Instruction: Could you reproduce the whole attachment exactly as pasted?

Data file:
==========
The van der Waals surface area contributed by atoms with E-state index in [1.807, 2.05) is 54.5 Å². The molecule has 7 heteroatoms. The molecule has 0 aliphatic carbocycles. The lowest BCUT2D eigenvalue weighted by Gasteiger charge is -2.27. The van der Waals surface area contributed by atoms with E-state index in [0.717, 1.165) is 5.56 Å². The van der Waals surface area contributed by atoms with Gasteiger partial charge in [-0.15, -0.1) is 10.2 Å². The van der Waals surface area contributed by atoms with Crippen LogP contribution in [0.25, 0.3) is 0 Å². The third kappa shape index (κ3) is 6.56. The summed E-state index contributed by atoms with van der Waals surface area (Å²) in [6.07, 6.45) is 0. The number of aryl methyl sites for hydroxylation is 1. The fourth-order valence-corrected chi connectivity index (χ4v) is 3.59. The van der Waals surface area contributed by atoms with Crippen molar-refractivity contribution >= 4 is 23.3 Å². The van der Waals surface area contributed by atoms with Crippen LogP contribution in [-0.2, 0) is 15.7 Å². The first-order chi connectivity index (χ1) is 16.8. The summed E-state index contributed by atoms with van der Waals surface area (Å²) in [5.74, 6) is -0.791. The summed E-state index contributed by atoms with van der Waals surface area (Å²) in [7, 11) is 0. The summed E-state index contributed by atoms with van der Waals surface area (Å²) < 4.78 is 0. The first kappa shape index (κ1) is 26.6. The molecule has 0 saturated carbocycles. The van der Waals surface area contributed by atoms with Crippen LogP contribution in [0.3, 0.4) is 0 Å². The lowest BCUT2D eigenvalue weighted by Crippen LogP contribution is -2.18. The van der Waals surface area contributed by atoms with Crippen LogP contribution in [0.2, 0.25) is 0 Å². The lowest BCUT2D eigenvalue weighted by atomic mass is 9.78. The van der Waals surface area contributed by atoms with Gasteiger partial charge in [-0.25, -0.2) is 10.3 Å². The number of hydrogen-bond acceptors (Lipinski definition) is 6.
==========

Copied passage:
The van der Waals surface area contributed by atoms with E-state index in [1.807, 2.05) is 54.5 Å². The molecule has 7 heteroatoms. The molecule has 0 aliphatic carbocycles. The lowest BCUT2D eigenvalue weighted by Gasteiger charge is -2.27. The van der Waals surface area contributed by atoms with E-state index in [0.717, 1.165) is 5.56 Å². The van der Waals surface area contributed by atoms with Gasteiger partial charge in [-0.15, -0.1) is 10.2 Å². The van der Waals surface area contributed by atoms with Crippen LogP contribution in [0.25, 0.3) is 0 Å². The third kappa shape index (κ3) is 6.56. The summed E-state index contributed by atoms with van der Waals surface area (Å²) in [6.07, 6.45) is 0. The number of aryl methyl sites for hydroxylation is 1. The fourth-order valence-corrected chi connectivity index (χ4v) is 3.59. The van der Waals surface area contributed by atoms with Crippen molar-refractivity contribution >= 4 is 23.3 Å². The van der Waals surface area contributed by atoms with Crippen LogP contribution in [-0.2, 0) is 15.7 Å². The first-order chi connectivity index (χ1) is 16.8. The summed E-state index contributed by atoms with van der Waals surface area (Å²) in [5.74, 6) is -0.791. The summed E-state index contributed by atoms with van der Waals surface area (Å²) in [7, 11) is 0. The summed E-state index contributed by atoms with van der Waals surface area (Å²) < 4.78 is 0. The first kappa shape index (κ1) is 26.6. The molecule has 0 saturated carbocycles. The van der Waals surface area contributed by atoms with Crippen LogP contribution in [0.3, 0.4) is 0 Å². The lowest BCUT2D eigenvalue weighted by Crippen LogP contribution is -2.18. The van der Waals surface area contributed by atoms with Crippen LogP contribution in [0.2, 0.25) is 0 Å². The lowest BCUT2D eigenvalue weighted by atomic mass is 9.78. The van der Waals surface area contributed by atoms with Gasteiger partial charge in [-0.25, -0.2) is 10.3 Å². The number of hydrogen-bond acceptors (Lipinski definition) is 6.